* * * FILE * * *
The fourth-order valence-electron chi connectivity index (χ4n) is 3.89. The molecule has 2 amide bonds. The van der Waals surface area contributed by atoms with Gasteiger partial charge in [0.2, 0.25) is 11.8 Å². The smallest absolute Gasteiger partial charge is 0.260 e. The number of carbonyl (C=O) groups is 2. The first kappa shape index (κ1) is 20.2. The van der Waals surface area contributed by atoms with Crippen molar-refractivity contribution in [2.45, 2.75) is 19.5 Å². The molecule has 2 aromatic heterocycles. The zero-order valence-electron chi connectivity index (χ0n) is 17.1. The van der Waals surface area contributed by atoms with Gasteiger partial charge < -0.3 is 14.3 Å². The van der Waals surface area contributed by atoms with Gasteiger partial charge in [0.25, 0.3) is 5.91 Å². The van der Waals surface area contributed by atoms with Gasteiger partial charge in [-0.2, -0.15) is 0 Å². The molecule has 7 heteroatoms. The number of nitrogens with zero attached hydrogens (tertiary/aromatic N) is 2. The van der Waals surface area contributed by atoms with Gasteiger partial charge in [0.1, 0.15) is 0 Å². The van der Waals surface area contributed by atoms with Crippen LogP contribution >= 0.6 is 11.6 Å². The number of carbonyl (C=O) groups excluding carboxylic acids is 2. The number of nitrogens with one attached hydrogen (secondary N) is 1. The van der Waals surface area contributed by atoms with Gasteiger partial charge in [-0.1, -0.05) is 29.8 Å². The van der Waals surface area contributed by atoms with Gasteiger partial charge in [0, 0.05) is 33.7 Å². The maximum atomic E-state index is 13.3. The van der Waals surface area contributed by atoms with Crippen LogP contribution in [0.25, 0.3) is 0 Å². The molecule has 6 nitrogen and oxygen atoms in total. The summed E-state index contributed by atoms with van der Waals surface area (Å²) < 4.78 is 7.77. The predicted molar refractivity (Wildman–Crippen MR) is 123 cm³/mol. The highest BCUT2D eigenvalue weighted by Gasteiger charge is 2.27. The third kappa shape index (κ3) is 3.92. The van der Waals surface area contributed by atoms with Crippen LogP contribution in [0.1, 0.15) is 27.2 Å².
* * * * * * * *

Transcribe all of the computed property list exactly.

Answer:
The fourth-order valence-electron chi connectivity index (χ4n) is 3.89. The molecule has 2 amide bonds. The van der Waals surface area contributed by atoms with Gasteiger partial charge in [0.2, 0.25) is 11.8 Å². The smallest absolute Gasteiger partial charge is 0.260 e. The number of carbonyl (C=O) groups is 2. The first kappa shape index (κ1) is 20.2. The van der Waals surface area contributed by atoms with Crippen molar-refractivity contribution in [2.45, 2.75) is 19.5 Å². The molecule has 2 aromatic heterocycles. The zero-order valence-electron chi connectivity index (χ0n) is 17.1. The van der Waals surface area contributed by atoms with Gasteiger partial charge < -0.3 is 14.3 Å². The van der Waals surface area contributed by atoms with Gasteiger partial charge in [0.25, 0.3) is 5.91 Å². The van der Waals surface area contributed by atoms with Gasteiger partial charge in [-0.2, -0.15) is 0 Å². The molecule has 7 heteroatoms. The number of nitrogens with zero attached hydrogens (tertiary/aromatic N) is 2. The van der Waals surface area contributed by atoms with Gasteiger partial charge in [0.1, 0.15) is 0 Å². The van der Waals surface area contributed by atoms with Crippen LogP contribution >= 0.6 is 11.6 Å². The number of carbonyl (C=O) groups excluding carboxylic acids is 2. The number of nitrogens with one attached hydrogen (secondary N) is 1. The van der Waals surface area contributed by atoms with Gasteiger partial charge in [-0.1, -0.05) is 29.8 Å². The van der Waals surface area contributed by atoms with Gasteiger partial charge in [0, 0.05) is 33.7 Å². The maximum atomic E-state index is 13.3. The van der Waals surface area contributed by atoms with Crippen LogP contribution in [0.25, 0.3) is 0 Å². The molecule has 6 nitrogen and oxygen atoms in total. The summed E-state index contributed by atoms with van der Waals surface area (Å²) < 4.78 is 7.77. The predicted molar refractivity (Wildman–Crippen MR) is 123 cm³/mol. The highest BCUT2D eigenvalue weighted by Gasteiger charge is 2.27. The third kappa shape index (κ3) is 3.92. The van der Waals surface area contributed by atoms with Crippen LogP contribution in [0.1, 0.15) is 27.2 Å².